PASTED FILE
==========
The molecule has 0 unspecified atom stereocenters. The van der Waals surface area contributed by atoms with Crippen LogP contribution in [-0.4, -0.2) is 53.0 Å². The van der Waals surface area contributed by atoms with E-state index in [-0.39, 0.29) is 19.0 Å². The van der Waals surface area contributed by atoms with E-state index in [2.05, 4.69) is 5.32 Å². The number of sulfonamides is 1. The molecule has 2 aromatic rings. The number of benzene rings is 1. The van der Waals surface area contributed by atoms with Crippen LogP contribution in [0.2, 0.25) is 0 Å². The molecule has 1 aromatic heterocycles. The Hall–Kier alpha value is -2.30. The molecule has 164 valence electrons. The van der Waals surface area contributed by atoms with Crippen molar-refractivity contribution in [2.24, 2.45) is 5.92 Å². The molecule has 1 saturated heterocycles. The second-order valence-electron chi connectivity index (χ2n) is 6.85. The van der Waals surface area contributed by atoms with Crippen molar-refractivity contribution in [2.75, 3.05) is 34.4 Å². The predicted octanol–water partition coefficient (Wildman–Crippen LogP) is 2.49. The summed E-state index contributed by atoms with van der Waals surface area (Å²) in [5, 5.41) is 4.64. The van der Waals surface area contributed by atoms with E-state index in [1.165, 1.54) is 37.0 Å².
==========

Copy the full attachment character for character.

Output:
The molecule has 0 unspecified atom stereocenters. The van der Waals surface area contributed by atoms with Crippen LogP contribution in [-0.4, -0.2) is 53.0 Å². The van der Waals surface area contributed by atoms with E-state index in [-0.39, 0.29) is 19.0 Å². The van der Waals surface area contributed by atoms with E-state index in [2.05, 4.69) is 5.32 Å². The number of sulfonamides is 1. The molecule has 2 aromatic rings. The number of benzene rings is 1. The van der Waals surface area contributed by atoms with Crippen LogP contribution in [0.2, 0.25) is 0 Å². The molecule has 1 aromatic heterocycles. The Hall–Kier alpha value is -2.30. The molecule has 164 valence electrons. The van der Waals surface area contributed by atoms with Crippen molar-refractivity contribution in [2.24, 2.45) is 5.92 Å². The molecule has 1 saturated heterocycles. The second-order valence-electron chi connectivity index (χ2n) is 6.85. The van der Waals surface area contributed by atoms with Crippen molar-refractivity contribution in [2.75, 3.05) is 34.4 Å². The predicted octanol–water partition coefficient (Wildman–Crippen LogP) is 2.49. The summed E-state index contributed by atoms with van der Waals surface area (Å²) in [5, 5.41) is 4.64. The van der Waals surface area contributed by atoms with E-state index in [1.165, 1.54) is 37.0 Å².